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  • Posted July 15, 2012

    Excellent book, although not my favorite from Maier. I always lo

    Excellent book, although not my favorite from Maier. I always love his writing, but I'd have to recommend More Than a Skeleton more highly.

    1 out of 1 people found this review helpful.

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  • Anonymous

    Posted April 13, 2013

    Not what I expected.

    Was not to happy with this book. I expected more an Indiana Jones type adventure. There is really no adventure in this book. This book went into way too much detail for me on the religion aspect. I do not mind reading books with religion in them, but that was pretty much this whole book. I would not say it was a bad book and probably intersting for those who really like reading about religion, but it was certainly not what I was expecting.

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  • Posted April 5, 2013

    As others have noted the dialog can be a bit corny, however, the

    As others have noted the dialog can be a bit corny, however, the premise is extremely interesting. I appreciate how the author explained Christian and Muslim history. A great read and I definitely look forward to reading other books by the author.  

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  • Anonymous

    Posted February 9, 2013

    Love it

    KkkkkkkkkkkkkkkkkkkkkkkkkkkkkkkkkkkkkkkkkkkkkkkkkkkkkkjjjjjjjjjjjjjjjjkjjjjjjjjjjjjjjjjjjjjjjjjjjjjjjjjjjjjjjjjjjjjjjjjjjjjjjjjjjjjjjjjjjjjjjjjjjjjjjjjJjjjjjjjjjjjjjjjjjjjjjjjjjjjjjjjjjjjjjkjjjjj1*&%$#@!@#$%&!

    0 out of 6 people found this review helpful.

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  • Posted January 10, 2013

    It surprises me how much I learned, and how much it made me thin

    It surprises me how much I learned, and how much it made me think. I love Biblical History, and this was a very entertaining and informational read. 

    0 out of 1 people found this review helpful.

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  • Anonymous

    Posted August 17, 2012

    Not as good as expected

    Years ago I read "Pontius Pilate" by Paul L. Maier and found it fascinating and enjoyable; to this day, it is still one of my favorite books. So when I saw this one as a free Nook book, I was thrilled and expectant. Unfortunately, this book was not very interesting and seems more of a position paper strung together by a weak plot and flat characters. There were numerous times where I rolled my eyes at some of the corny dialogue. I respect Dr. Maier highly for his scholarship, but frankly don't think fiction is his strength. "Pontius Pilate," however, was historical fiction and it is better reading than "Constantine Codex."

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  • Anonymous

    Posted August 5, 2012

    disappointing

    kept reading, waiting for more plot to kick in. large part of book read like it was merely the author's forum for academic arguments with himself over differences between Islam and Christianity. disappointing. glad i didn't have to pay for it.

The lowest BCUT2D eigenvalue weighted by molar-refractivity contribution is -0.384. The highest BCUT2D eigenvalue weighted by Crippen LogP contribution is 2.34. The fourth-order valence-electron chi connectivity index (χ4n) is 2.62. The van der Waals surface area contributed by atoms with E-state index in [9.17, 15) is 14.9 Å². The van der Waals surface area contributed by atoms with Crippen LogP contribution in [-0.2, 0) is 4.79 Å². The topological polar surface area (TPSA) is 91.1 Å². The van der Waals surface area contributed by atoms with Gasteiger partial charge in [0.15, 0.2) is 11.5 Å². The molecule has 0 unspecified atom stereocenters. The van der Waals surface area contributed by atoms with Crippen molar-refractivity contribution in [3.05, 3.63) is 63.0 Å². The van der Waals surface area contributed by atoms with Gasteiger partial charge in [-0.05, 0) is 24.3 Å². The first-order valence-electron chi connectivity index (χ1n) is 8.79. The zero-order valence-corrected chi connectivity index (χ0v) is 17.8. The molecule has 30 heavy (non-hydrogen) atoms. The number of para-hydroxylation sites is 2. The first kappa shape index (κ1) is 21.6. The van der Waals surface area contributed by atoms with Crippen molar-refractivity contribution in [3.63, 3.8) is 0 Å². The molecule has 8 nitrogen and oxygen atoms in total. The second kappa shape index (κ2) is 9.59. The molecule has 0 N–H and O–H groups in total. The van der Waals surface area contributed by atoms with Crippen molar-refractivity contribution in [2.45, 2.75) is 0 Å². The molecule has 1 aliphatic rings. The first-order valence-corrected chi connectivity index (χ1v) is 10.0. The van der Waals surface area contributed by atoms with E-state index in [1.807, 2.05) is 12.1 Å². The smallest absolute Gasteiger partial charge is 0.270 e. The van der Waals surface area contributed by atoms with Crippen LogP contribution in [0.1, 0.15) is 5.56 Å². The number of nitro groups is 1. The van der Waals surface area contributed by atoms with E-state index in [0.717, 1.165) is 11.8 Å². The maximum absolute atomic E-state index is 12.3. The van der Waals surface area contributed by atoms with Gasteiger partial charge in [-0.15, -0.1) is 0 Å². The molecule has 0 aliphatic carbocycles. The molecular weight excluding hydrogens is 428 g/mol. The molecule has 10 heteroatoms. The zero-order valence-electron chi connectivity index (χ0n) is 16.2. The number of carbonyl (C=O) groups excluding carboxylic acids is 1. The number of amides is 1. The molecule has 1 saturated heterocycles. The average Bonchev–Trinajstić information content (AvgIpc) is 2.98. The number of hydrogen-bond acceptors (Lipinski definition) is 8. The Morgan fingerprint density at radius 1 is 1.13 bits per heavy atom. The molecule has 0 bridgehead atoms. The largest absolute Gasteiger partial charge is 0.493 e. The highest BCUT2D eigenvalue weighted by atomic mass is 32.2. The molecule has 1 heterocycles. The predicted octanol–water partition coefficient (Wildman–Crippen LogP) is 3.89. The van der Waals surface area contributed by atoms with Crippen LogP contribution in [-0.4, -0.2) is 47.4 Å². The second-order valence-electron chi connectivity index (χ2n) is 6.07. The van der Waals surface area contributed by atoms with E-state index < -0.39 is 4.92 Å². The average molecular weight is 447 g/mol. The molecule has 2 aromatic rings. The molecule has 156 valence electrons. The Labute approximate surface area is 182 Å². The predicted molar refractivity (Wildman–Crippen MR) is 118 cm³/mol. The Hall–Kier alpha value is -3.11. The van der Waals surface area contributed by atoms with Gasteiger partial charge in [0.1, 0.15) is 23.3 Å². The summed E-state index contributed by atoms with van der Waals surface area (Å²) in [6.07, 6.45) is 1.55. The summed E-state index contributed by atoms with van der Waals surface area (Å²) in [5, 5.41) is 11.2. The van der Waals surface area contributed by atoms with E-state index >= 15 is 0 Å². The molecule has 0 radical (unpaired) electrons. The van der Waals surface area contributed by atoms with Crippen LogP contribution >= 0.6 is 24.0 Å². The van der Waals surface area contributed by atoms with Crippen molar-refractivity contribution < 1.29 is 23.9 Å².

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  • Anonymous

    Posted July 27, 2012

    Good fiction for a smart Christian reader

    I had fun reading this book and would liken it to a Christian Da Vinci Code genre thriller.

    However, there are certain items of background knowledge required for a reader to be able to really GET the plot and the impact points. (For example, a reader should be familiar with the idea that the printed ending of Mark is a disputed text.) Though the author does give the reader an explanation of the background material, its akin to having to explain a joke: if it has to be spelled out its not funny anymore.

    That all being said, this is a good read for you if you fall into his target audience and are looking for a diversion.

    0 out of 1 people found this review helpful.

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  • Anonymous

    Posted July 24, 2012

    Let me add

    My previous review, "disappointing", should have included that i applaud the author's effort to bring eastern, western, and Protestant Christianity together, as well as Islamic and Jewish leaders worldwide. He quotes from the Quran, prohibitions against suicide and killing of the innocent. I was impressed with the author's use of religious scholarship to promote religious tolerance and understanding. But i don't usually buy either religious or political books.

    0 out of 1 people found this review helpful.

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  • Anonymous

    Posted July 23, 2012

    good Good Read Good Read

    This was an interesting book that had me going to Wikipedia to find out more about some of the historical references

    0 out of 1 people found this review helpful.

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  • Anonymous

    Posted July 16, 2012

    Maier always writes with a great base of history, and this is no

    Maier always writes with a great base of history, and this is no exception. Great storyline.

    0 out of 1 people found this review helpful.

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    Posted November 24, 2011